The nature of Christ is a difficult nature to understand. He is two in one. Completely God while at the same time completely man. While this may be hard to understand, this dual nature of Christ was required so that he could accomplish His redemptive work on the cross.
While there are numerous instances in Scripture where it is evident that Jesus was fully human, this author believes that there are two instances that stand out from the rest. These are His birth (Luke 2:1-7) and His death (John 19:31-35). Like the rest of humanity, He was born from a woman. And, like the rest of humanity, He died a physical death.
While Jesus was fully human He was also fully God. John 1:1 and 1:14 state this fact explicitly. Verse one states that “the Word was God” (ESV). Then, in verse fourteen, it states that, “the Word became flesh and dwelt among us.” In addition to this passage, Jesus claimed to be one with the Father (John 10:30).
These facts are referred to as the Hypostatic Union. Stated simply, if such a doctrine can be, through the birth of Jesus His human nature was forever added to His divine nature. This addition of the human nature did not mix with the divine nature, but instead, “[remained] distinct, whole, and unchanged…so that the one person, Jesus Christ, was truly God and truly man.”
With Jesus being both God and man carries enormous weight for the history of God’s
relationship with man. Man was fallen before God, full of sin and unworthy of being in the presence of God (Romans 3:23). God promised a redeemer to save the world from eternal separation from Him (Genesis 12:1-3). This redeemer was Jesus (Romans 5:9-11). Because Jesus was God and man, He was able to become the one and only human being to live a blameless life before God (Hebrews 7:26) and offer His life as a sacrifice for the entire world (v. 27).
This sacrifice for all could not have been accomplished in any other way. Through His becoming human, He was able to identify with humanity (Hebrews 2:9), remain without sin (4:15), and give His life as a sacrifice for all (9:12), so that all those who would believe in Him can enter into a new relationship with God that is eternal in nature (Romans 5:2).
It is important to realize that in order for the redemptive nature of Christ to be adequate, both natures must remain at one hundred percent each. To make Him more human than God would eradicate His being able to remain blameless. And to make Him more God than human would eradicate His ability to completely self-identify with those He came to save.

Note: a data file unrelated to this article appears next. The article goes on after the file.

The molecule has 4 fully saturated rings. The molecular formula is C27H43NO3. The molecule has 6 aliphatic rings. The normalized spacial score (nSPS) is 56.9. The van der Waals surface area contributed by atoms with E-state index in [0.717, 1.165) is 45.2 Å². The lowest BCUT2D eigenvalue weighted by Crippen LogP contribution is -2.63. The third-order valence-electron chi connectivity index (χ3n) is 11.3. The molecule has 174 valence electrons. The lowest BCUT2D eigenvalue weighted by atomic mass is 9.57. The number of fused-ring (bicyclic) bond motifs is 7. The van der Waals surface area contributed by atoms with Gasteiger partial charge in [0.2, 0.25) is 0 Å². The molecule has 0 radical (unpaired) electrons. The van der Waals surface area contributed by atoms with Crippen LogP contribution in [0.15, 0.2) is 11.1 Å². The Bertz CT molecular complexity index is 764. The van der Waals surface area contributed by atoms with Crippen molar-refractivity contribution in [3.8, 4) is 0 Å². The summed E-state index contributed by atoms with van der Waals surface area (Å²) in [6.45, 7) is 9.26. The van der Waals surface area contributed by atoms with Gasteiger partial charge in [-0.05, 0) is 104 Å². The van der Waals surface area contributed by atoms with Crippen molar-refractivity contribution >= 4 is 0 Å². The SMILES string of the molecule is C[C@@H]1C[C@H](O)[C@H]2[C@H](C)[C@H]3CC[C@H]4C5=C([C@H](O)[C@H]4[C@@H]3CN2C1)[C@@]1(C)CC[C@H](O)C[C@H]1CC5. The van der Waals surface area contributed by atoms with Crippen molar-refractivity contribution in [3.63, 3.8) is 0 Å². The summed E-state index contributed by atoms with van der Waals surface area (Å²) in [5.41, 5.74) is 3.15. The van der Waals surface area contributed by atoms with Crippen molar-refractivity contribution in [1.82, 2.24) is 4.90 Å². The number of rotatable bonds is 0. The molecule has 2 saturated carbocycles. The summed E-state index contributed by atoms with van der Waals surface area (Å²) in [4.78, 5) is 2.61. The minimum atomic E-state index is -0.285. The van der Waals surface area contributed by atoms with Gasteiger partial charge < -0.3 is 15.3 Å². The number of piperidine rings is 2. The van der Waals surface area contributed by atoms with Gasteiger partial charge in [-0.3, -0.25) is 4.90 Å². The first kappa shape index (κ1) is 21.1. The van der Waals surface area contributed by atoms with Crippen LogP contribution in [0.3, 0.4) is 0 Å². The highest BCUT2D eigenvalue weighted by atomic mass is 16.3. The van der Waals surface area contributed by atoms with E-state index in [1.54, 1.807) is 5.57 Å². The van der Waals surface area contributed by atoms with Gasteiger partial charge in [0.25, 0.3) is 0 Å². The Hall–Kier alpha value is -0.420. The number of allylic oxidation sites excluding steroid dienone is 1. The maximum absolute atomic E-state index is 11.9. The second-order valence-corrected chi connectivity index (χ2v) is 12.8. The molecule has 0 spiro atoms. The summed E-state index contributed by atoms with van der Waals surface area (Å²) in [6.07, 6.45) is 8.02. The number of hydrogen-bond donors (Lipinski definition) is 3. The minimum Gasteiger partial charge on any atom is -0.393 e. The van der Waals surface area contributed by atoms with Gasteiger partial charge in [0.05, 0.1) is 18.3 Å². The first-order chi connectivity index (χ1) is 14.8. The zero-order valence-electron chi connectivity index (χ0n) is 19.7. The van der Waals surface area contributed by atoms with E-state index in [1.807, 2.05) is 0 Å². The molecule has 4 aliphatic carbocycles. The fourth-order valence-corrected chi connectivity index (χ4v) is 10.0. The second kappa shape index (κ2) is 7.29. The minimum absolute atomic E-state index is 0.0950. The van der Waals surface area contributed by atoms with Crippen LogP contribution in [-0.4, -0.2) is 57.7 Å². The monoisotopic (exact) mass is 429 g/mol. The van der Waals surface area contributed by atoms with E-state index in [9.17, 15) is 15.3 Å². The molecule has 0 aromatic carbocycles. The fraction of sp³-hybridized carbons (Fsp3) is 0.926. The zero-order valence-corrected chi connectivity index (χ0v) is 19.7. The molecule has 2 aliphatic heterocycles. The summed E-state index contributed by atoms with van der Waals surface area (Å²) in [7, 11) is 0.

Although Scripture is very clear that Jesus is God (John 1:1, 14) there are objections to this view of Christ. The first is Ebionitism, which states that Christ was a man born naturally on whom the Spirit came at his baptism. A fairly simple objection to this view is to restate the verses above. These verses are clear that God became man. Therefore, Christ could not be just man, He is also God.
Another view, Sabellianism, said that Jesus was a second God next to God. A simple objection to this is John 10:30, where Jesus states, “I and the Father are one.” Jesus was one with the Father, not in addition to Him or separate from Him. A third major view was Arianism, which believed Jesus was a subordinate entity to God. While He was subordinate in duty (Matthew 26:39, 42), He was not subordinate in nature (John 17:11).
Christ in His humanity is an example to all humans for how to live our lives. Personally, this author views Christ as an example of what our relationship to our heavenly Father should be like. Jesus was very clear that we are to love God with all of our heart, with all of our soul, and with all of our mind (Matthew 22:37). Alongside of this love, Jesus is a perfect example of doing the will of God because of our love for Him, which requires putting our wishes to the side (Matthew 26:39, 42). With these two examples in mind a life which is glorifying to God is the natural (though not always easy) result.
As can be seen, the nature of Christ is not easy to grasp. But it is the beauty of His dual nature, the Hypostatic Union, and the work that He accomplished because of this union, that offers us eternal life, with Him, if we believe in Him.
-  Blaising, C. “Hypostatic Union.” in Evangelical Dictionary of Theology, ed. Elwell, A. Walter. (Grand Rapids, MI: Baker Book house Company, 2001), 583.
- Blaising, C. “Hypostatic Union.” in Evangelical Dictionary of Theology, ed. Elwell, A. Walter. 583. Grand Rapids, MI: Baker Book house Company, 2001.
- Article header photo credit: Christ Pantocrator – Saint Catherine’s Monastery (c. 6th Century) http://en.wikipedia.org/wiki/File:Spas_vsederzhitel_sinay.jpg
- Bibliography Photo Credit: http://www.maicar.com/GML/Bibliography.html
Why is the Hypostatic Union of Christ Necessary? by Aaron M. Aiken is licensed under a Creative Commons Attribution-NonCommercial-NoDerivs 3.0 Unported License.
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